CT of pleural abnormalities in lymphangioleiomyomatosis and comparison of pleural findings after different types of pleurodesis

AJR Am J Roentgenol. 2006 Apr;186(4):1007-12. doi: 10.2214/AJR.04.1912.


Objective: The objective of our article was to describe the spectrum and frequency of pleural abnormalities on CT in patients with lymphangioleiomyomatosis (LAM) and the pleural findings associated with different types of pleurodesis (talc, mechanical, and chemical) performed to treat the complications of pleural disease in these patients.

Materials and methods: Two hundred fifty-eight patients with LAM underwent CT of the chest. Pleural abnormalities assessed included pleural thickening, presence of a pleural mass, areas of high attenuation, effusion, and pneumothorax. In patients who had had pleurodesis, the CT findings were correlated with the type of procedure performed.

Results: One hundred thirty-three (52%) of 258 patients had pleurodesis (unilateral, 68/133; bilateral, 65/133). Pleural abnormalities were more common in patients who had pleurodesis (101/133, 76%) than in those who had not (47/125, 38%) and were more prevalent on the operated side than on the unoperated side of those 68 patients who had unilateral pleurodesis. The frequencies of findings for the group without pleurodesis versus the group with pleurodesis were pleural thickening (26% vs 65%), effusion (10% vs 13%), loculated effusion (2.4% vs 11%), pneumothorax (1.6% vs 10%), areas of high attenuation (1.6% vs 23%), and mass (0.8% vs 14%), respectively. Areas of high attenuation in the pleura were present in all types of pleurodesis (mechanical, 8%; chemical, 13%; talc, 40%) and in two patients who had had repeated thoracentesis or pleurectomy. Pleural masses were present in patients who had had all types of pleurodesis (mechanical, 10%; chemical, 9%; talc, 24%) and in one patient who had had thoracentesis and thoracostomy; the masses commonly enhanced and did not change in size over time.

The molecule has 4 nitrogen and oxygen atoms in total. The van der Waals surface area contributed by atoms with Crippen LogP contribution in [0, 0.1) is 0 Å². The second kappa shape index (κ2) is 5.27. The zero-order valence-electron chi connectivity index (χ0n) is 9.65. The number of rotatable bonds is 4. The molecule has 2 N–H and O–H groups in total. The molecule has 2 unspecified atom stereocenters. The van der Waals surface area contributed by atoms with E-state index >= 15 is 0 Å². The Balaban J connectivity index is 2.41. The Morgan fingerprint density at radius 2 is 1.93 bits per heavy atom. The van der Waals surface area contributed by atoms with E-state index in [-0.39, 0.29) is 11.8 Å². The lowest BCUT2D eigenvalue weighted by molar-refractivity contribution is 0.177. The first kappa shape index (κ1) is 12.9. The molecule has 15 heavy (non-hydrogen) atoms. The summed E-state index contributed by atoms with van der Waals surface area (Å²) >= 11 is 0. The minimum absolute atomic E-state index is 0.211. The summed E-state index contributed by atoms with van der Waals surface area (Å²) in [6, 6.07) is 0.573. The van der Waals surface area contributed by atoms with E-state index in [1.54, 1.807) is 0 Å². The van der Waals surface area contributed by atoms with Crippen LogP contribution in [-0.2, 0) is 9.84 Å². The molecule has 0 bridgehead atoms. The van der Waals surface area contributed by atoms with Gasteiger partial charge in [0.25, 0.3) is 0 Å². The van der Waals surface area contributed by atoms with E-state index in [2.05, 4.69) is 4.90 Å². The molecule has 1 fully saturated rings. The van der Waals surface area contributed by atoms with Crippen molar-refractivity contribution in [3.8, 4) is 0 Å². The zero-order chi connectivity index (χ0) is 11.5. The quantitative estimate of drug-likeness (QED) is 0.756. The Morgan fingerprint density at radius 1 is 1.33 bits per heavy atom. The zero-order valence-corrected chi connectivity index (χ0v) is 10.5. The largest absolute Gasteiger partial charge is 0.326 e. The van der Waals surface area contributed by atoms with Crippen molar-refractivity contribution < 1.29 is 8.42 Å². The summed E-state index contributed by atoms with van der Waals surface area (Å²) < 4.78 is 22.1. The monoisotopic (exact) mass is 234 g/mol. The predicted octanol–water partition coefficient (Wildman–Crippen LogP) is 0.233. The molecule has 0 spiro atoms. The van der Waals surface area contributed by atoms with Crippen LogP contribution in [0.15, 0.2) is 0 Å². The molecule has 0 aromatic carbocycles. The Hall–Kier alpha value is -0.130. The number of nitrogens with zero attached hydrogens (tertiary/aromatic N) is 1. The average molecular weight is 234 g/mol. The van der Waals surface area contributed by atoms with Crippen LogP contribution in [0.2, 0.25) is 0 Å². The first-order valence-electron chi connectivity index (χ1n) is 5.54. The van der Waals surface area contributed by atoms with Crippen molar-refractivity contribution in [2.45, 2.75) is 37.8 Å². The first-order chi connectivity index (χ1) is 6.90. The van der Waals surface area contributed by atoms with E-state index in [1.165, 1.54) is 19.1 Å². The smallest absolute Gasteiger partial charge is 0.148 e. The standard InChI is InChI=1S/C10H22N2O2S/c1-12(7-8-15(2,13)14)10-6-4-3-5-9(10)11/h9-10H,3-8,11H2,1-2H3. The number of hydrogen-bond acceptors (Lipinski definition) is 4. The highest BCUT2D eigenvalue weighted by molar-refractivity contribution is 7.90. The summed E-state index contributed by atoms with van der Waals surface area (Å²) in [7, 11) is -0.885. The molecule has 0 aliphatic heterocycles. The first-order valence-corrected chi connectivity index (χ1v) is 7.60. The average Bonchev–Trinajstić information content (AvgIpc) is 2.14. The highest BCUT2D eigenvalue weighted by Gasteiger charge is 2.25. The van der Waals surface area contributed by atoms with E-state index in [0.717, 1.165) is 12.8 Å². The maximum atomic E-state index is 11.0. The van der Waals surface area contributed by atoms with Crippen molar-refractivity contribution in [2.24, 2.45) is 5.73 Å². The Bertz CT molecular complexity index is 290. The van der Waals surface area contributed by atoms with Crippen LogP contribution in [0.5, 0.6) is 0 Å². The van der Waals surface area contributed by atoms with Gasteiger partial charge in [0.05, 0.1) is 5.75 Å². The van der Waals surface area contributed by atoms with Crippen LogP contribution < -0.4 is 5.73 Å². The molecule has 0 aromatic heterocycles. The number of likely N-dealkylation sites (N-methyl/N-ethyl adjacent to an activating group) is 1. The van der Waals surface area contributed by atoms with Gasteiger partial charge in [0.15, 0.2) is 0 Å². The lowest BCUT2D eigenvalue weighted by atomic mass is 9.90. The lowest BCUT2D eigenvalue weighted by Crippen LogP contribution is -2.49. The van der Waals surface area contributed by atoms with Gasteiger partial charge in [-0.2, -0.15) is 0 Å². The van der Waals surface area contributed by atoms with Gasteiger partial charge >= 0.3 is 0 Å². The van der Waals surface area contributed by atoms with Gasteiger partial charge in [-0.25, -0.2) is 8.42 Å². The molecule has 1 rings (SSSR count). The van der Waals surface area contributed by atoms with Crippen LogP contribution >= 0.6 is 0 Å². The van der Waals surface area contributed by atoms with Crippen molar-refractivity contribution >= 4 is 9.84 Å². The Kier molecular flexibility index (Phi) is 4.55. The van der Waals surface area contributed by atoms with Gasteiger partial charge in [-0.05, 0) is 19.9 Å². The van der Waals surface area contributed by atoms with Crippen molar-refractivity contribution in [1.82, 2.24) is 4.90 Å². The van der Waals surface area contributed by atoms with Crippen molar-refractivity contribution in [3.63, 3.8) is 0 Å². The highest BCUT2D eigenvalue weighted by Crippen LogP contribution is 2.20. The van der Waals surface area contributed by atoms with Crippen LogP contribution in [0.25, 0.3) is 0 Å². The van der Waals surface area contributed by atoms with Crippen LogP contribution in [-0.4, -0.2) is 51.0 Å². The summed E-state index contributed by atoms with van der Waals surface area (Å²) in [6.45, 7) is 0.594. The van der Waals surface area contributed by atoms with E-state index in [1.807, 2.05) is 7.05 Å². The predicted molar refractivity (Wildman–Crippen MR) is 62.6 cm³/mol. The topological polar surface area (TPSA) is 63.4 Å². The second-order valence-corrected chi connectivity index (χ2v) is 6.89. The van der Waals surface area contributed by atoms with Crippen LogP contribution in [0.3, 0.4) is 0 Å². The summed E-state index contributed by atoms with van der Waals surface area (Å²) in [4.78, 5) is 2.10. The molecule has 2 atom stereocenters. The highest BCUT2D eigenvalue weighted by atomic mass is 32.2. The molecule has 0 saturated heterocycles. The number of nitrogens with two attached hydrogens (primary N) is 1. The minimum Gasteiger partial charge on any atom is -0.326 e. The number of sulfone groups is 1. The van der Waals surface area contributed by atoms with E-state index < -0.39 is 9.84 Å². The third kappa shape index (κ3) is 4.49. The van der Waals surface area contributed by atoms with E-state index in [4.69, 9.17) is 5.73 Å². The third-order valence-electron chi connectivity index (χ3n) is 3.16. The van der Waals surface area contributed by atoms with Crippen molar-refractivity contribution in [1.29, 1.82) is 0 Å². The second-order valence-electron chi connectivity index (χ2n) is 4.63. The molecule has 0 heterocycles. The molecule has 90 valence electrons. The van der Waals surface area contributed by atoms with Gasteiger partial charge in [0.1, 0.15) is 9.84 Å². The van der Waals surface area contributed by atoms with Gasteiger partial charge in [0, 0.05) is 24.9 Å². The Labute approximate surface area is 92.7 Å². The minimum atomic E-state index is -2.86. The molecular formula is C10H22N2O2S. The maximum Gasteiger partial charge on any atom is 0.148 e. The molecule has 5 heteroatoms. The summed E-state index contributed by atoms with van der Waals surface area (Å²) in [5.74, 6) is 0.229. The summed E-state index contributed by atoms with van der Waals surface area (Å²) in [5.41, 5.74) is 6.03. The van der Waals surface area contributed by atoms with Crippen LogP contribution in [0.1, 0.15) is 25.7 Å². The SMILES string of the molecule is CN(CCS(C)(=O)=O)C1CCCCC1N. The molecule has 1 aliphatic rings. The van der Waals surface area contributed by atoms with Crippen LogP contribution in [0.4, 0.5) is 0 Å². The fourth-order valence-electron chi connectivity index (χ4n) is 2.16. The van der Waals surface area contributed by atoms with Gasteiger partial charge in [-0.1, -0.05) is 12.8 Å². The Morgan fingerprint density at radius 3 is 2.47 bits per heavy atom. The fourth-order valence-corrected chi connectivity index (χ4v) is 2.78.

Conclusion: Pleural abnormalities are common in patients with LAM as complications of the disease itself and as sequelae of pleurodesis and other pleura manipulations. Pneumothorax and pleural effusion result from the underlying pathophysiology of LAM, whereas areas of high attenuation and masses develop after all types of pleurodesis and other manipulations of the pleura (i.e., thoracentesis, thoracostomy).

Publication types

  • Comparative Study

MeSH terms

  • Adult
  • Aged
  • Female
  • Humans
  • Lymphangioleiomyomatosis / complications*
  • Lymphangioleiomyomatosis / therapy*
  • Middle Aged
  • Pleural Diseases / diagnostic imaging*
  • Pleural Diseases / etiology*
  • Pleural Effusion, Malignant / diagnostic imaging*
  • Pleural Effusion, Malignant / etiology*
  • Pleurodesis* / methods
  • Tomography, X-Ray Computed*